Bobby LeBlanc put one in the woods himself three years ago. “About 20 minutes out at 2,000 feet I heard a couple of bangs and I saw some smoke,” he remembers. “There was oil all over my windscreen. I started to see flames coming out from the side of the cowling. When I started diving down the fire went out. I found out later that the ring gear on the propeller had broken. Everything went out and I was just a glider, but it doesn’t glide very well.

“I picked myself a nice spot at the end of a clear-cut,” he continues. “I left my wings level and one wing caught the tree. It cut it off from the aileron out.” The TBM kept going to the far end of the clear-cut and hit in the tops of some tall trees, then fell to the ground, landing at an angle. It was a jolt, but LeBlanc had his shoulder harness locked and the switches off (to prevent the formation of sparks, which could start a fire). He is philosophical about the incident. “Any type of airplane, you’re bound to have an accident,” he says. “Nothing is perfect. We’re fortunate we can still talk about it. Another type of airplane and we might not be here to tell it.”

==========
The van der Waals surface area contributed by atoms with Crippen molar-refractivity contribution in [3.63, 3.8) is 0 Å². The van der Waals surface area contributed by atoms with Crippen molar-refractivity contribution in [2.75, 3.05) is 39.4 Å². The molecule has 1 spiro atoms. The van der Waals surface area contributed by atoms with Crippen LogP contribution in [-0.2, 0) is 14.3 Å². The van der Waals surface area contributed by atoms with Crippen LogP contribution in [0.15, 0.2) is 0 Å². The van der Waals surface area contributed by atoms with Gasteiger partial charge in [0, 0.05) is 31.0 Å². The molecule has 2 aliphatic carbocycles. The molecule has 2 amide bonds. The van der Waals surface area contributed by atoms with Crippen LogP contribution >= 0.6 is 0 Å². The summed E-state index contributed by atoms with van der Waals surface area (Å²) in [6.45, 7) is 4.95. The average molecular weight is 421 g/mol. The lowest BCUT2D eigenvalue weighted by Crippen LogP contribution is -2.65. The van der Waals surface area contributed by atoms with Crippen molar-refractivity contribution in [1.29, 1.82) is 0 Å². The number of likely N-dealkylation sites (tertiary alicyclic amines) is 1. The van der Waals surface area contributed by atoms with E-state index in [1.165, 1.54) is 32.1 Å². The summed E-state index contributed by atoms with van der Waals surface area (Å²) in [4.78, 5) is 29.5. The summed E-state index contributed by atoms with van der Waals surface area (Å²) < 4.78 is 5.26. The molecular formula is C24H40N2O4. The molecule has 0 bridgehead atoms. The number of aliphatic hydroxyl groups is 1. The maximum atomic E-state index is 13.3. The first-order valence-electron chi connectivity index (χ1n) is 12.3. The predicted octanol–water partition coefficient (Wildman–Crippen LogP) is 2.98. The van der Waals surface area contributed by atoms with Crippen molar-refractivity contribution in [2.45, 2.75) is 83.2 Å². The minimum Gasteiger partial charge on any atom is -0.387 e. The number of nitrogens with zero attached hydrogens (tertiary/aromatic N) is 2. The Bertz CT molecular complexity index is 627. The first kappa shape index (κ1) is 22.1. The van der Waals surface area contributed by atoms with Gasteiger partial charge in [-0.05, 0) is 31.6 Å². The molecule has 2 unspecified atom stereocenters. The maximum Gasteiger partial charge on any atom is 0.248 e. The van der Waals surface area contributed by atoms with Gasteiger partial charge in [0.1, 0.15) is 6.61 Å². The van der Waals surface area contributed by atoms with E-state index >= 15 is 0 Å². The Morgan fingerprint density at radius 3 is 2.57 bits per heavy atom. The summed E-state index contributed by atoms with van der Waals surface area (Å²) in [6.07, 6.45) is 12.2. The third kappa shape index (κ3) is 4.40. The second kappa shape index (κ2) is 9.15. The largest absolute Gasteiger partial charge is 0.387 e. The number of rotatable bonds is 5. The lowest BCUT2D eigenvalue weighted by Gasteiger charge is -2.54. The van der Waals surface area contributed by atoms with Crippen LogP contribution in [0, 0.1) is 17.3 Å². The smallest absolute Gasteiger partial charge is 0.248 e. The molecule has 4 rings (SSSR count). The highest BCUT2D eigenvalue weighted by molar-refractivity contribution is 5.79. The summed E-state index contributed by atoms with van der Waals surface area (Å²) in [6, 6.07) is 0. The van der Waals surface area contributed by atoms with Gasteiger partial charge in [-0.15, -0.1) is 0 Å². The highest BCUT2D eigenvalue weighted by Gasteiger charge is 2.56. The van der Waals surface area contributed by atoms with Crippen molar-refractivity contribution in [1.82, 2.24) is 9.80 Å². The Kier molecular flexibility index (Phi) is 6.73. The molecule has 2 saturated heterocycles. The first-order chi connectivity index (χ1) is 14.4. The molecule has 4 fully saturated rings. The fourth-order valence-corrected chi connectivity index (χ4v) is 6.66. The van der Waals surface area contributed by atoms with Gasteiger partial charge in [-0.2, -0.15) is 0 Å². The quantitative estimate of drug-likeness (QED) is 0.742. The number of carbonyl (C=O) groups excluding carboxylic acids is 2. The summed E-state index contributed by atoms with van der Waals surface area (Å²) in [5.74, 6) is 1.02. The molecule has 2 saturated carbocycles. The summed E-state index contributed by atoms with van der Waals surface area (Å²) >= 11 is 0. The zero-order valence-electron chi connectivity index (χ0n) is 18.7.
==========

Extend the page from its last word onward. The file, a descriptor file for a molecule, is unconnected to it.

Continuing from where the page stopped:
Most of the pilots will be sad to see the sturdy TBMs go. Nobody will miss them more than Pat Greene, though. “They’re like your children,” he says. “They’re all different, but you love them all. I was joking with [general manager] Dave Davies—well, I wasn’t really joking, but I said if he would keep one TBM, I’d work on it for free.”

By mid-summer, the future was sitting brazenly on the ramp near the old Avengers—a brand-new Air Tractor 802F, embodying the latest technology in tanker/sprayers. Powered by a 1,420-horsepower Pratt & Whitney turboprop engine, it can carry 800 gallons. It can drop its load in 50-gallon increments in any pattern for up to 16 separate drops, and for spraying it uses a GPS system that is accurate within a few feet. The pilot can monitor it all on a screen in the cockpit.